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Nathan Nabors v. Google

August 30, 2011


The opinion of the court was delivered by: Edward J. Davila United States District Judge


Presently before the court is Defendant Google, Inc.'s ("Google") motion to dismiss Plaintiff Nathan Nabors ("Nabors") First Amended Complaint ("FAC"). The court finds it 18 appropriate to take the motion under submission without oral argument. See Civil L.R. 7-1(b).

Based on the papers submitted, the court GRANTS Google's motion to dismiss with leave to 20 amend.


On August 31, 2010, Nabors filed his complaint in this court on behalf of himself and a class of similarly-situated persons within the states of Florida and California. On October 8, 2010, 24 the court related this case with McKinney v. Google, et al., 5:10-cv-1177, which complains of 25 similar conduct but against an additional defendant and on behalf of a nationwide class. On January 10, 2011, Nabors filed the FAC, in which he alleges the following facts: 27 Nabors, a Florida resident, bought a Nexus One mobile device (the "Google Phone") over 28 the Internet. (FAC ¶ 7.) The Google Phone is an advanced mobile cellular phone which operates using the Android Mobile Technology Platform and an Internet device which provides email and 2 Internet access on the 3G network. (Id. ¶ 35.) Google is a Delaware corporation that marketed and 3 sold the Google Phone throughout the United States. (Id. ¶ 8.) Non-Defendant Third Party HTC 4 ¶ 10.) Non-Defendant Third Party T-Mobile USA, Inc. ("T-Mobile") is an American subsidiary of 6 Germany-based Deutsche Telekom's T-Mobile International business and was a provider of the 7 telephone and data service plans for the Google Phone throughout the U.S., including California. 8 Corp. ("HTC") is a Taiwanese corporation that designed and manufactured the Google Phone. (Id. 5 (Id. ¶ 11.) Initially, in the Unites States, T-Mobile was the exclusive wireless carrier that allowed 9 the Google Phone to be used on a 3G wireless network. (Id. ¶ 31.)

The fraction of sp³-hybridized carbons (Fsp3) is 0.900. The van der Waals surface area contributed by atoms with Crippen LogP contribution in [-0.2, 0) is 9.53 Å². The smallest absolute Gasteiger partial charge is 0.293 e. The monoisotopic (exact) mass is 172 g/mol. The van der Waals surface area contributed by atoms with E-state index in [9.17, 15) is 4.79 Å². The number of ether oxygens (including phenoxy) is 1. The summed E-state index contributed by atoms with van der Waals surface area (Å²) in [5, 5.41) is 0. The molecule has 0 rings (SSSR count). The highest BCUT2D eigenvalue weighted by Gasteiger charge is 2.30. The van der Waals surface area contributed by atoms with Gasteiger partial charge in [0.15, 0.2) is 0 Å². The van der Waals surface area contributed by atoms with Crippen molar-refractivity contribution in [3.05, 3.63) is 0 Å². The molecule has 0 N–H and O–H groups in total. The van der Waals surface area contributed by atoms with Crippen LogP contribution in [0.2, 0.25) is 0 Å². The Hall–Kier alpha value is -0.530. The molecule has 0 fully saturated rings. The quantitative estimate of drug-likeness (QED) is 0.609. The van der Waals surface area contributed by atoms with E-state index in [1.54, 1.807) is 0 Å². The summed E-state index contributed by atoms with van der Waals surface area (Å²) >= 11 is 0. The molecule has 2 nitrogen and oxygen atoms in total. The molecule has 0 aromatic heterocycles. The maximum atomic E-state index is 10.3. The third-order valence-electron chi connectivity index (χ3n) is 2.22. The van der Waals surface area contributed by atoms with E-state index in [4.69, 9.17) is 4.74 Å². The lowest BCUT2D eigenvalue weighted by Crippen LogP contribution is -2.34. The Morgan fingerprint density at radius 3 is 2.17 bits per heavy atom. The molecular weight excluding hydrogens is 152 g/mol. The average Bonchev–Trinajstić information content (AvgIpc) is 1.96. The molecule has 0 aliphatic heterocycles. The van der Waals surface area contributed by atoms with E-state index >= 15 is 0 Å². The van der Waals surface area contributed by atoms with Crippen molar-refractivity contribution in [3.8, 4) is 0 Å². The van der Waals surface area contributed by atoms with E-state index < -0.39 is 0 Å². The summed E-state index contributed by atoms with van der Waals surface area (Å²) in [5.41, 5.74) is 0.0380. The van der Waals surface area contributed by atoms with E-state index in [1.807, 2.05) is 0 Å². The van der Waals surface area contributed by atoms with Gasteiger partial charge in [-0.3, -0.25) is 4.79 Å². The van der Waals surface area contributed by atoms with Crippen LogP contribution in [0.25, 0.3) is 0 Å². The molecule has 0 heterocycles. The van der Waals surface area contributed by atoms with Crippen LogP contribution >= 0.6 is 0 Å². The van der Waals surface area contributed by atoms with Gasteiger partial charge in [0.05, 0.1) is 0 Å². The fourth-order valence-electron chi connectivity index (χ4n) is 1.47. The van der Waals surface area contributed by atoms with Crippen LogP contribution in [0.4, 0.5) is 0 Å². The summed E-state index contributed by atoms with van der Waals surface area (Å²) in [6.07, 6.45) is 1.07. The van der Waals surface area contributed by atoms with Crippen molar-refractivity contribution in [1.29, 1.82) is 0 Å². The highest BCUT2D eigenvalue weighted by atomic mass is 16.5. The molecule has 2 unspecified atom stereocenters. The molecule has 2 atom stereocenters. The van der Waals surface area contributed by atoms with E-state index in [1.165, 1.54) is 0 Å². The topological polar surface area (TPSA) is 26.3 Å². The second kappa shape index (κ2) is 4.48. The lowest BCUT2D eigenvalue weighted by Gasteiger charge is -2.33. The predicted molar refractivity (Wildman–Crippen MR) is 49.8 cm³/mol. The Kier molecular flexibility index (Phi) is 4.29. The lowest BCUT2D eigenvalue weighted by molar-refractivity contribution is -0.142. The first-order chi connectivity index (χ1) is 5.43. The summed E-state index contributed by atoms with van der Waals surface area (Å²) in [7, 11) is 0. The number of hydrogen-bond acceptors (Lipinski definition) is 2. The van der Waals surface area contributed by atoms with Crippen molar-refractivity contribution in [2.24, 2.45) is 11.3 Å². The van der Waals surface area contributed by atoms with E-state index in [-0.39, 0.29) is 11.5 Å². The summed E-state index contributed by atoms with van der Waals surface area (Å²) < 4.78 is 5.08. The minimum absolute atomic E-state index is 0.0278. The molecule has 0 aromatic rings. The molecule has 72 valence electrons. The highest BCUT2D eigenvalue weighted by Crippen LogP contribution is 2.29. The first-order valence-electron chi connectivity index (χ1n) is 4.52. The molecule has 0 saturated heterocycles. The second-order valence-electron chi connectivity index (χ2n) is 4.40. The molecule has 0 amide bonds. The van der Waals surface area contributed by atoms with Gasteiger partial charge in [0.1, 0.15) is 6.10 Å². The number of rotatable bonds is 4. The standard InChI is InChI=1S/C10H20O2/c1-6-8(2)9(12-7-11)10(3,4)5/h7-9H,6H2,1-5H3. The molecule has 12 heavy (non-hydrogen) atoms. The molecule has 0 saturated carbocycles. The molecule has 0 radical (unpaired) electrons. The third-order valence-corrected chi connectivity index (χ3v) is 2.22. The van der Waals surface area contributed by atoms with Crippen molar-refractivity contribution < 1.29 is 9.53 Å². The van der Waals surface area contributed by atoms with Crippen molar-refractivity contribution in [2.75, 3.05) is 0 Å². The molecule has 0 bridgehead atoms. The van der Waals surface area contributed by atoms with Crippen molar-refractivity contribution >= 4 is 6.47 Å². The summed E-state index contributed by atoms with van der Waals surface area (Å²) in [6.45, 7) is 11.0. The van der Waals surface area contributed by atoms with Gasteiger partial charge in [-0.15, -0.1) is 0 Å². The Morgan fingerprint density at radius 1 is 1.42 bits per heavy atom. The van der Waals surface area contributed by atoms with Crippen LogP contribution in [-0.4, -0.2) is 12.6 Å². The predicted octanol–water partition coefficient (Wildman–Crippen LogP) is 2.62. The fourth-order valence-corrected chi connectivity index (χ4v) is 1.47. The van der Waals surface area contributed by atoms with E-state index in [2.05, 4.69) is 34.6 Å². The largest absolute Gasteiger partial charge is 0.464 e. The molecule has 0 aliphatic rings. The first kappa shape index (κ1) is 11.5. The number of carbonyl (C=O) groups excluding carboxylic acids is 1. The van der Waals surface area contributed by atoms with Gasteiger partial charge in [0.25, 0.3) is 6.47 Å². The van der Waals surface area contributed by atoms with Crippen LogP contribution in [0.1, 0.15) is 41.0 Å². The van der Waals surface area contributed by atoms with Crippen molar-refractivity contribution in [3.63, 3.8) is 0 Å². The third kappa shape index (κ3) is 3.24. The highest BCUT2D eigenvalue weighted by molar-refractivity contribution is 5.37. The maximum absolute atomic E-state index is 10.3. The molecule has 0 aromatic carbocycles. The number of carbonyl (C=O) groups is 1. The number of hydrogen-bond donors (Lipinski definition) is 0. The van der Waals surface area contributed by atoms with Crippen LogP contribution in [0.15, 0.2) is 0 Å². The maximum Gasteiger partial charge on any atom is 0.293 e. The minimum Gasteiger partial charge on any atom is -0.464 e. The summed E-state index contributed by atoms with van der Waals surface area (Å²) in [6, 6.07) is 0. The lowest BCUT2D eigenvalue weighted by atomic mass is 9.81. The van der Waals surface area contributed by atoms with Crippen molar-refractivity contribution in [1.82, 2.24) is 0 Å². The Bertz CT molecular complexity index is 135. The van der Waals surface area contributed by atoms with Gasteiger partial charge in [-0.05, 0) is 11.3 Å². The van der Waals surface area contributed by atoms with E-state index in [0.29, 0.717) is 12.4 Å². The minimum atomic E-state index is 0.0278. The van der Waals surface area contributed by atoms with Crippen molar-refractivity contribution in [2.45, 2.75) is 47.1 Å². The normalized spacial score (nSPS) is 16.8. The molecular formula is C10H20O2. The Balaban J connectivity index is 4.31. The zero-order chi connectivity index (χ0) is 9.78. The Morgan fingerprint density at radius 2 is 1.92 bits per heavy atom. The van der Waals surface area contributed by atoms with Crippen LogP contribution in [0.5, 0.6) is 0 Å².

The Google Phone could be purchased online from Google for $529 as an "unlocked" phone usable with any wireless service, or at a discounted price of $179 when purchased with a new two-year contract with T-Mobile's wireless service. (Id. ¶¶ 37-38.) The Google Phone was 13 designed to operate both on the 2G network, which has a maximum data transfer rate of 237 14 kilobytes per second, and on the 3G network, with a faster transfer rate of up to 7.2 megabytes per 15 second. (Id. ¶¶ 36, 43.) This 3G transfer is important to many smart phone users who employ their 16 devices to run data-heavy applications. (Id. ¶ 36.) If, however, 3G connectivity was unavailable, 17 the phone and data operations could still be used, but at a substantially lower data transfer rate than 18 the 3G level that was advertised. (Id. ¶ 44).